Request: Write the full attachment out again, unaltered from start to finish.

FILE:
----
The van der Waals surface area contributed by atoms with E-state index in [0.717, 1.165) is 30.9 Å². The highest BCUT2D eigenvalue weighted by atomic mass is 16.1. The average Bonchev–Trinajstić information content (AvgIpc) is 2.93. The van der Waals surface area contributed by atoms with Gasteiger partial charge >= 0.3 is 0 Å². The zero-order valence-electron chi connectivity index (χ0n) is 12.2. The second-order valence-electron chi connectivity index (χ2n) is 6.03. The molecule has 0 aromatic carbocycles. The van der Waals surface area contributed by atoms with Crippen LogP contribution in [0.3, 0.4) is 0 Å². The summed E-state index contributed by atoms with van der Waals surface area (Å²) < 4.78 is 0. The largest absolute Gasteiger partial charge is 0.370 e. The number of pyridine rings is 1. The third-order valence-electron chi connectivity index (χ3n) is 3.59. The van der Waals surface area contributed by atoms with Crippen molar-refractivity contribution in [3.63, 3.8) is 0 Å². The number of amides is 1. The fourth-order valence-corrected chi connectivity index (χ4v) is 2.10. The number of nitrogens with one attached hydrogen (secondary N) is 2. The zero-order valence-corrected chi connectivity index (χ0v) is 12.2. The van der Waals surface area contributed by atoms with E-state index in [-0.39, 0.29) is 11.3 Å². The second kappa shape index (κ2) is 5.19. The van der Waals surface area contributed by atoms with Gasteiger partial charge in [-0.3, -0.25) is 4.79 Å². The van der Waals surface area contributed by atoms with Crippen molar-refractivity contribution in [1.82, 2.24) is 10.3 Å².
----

The van der Waals surface area contributed by atoms with E-state index in [0.717, 1.165) is 30.9 Å². The highest BCUT2D eigenvalue weighted by atomic mass is 16.1. The average Bonchev–Trinajstić information content (AvgIpc) is 2.93. The van der Waals surface area contributed by atoms with Gasteiger partial charge >= 0.3 is 0 Å². The zero-order valence-electron chi connectivity index (χ0n) is 12.2. The second-order valence-electron chi connectivity index (χ2n) is 6.03. The molecule has 0 aromatic carbocycles. The van der Waals surface area contributed by atoms with Crippen LogP contribution in [0.3, 0.4) is 0 Å². The summed E-state index contributed by atoms with van der Waals surface area (Å²) < 4.78 is 0. The largest absolute Gasteiger partial charge is 0.370 e. The number of pyridine rings is 1. The third-order valence-electron chi connectivity index (χ3n) is 3.59. The van der Waals surface area contributed by atoms with Crippen molar-refractivity contribution in [3.63, 3.8) is 0 Å². The number of amides is 1. The fourth-order valence-corrected chi connectivity index (χ4v) is 2.10. The number of nitrogens with one attached hydrogen (secondary N) is 2. The zero-order valence-corrected chi connectivity index (χ0v) is 12.2. The van der Waals surface area contributed by atoms with E-state index in [-0.39, 0.29) is 11.3 Å². The second kappa shape index (κ2) is 5.19. The van der Waals surface area contributed by atoms with Gasteiger partial charge in [-0.3, -0.25) is 4.79 Å². The van der Waals surface area contributed by atoms with Crippen molar-refractivity contribution in [1.82, 2.24) is 10.3 Å².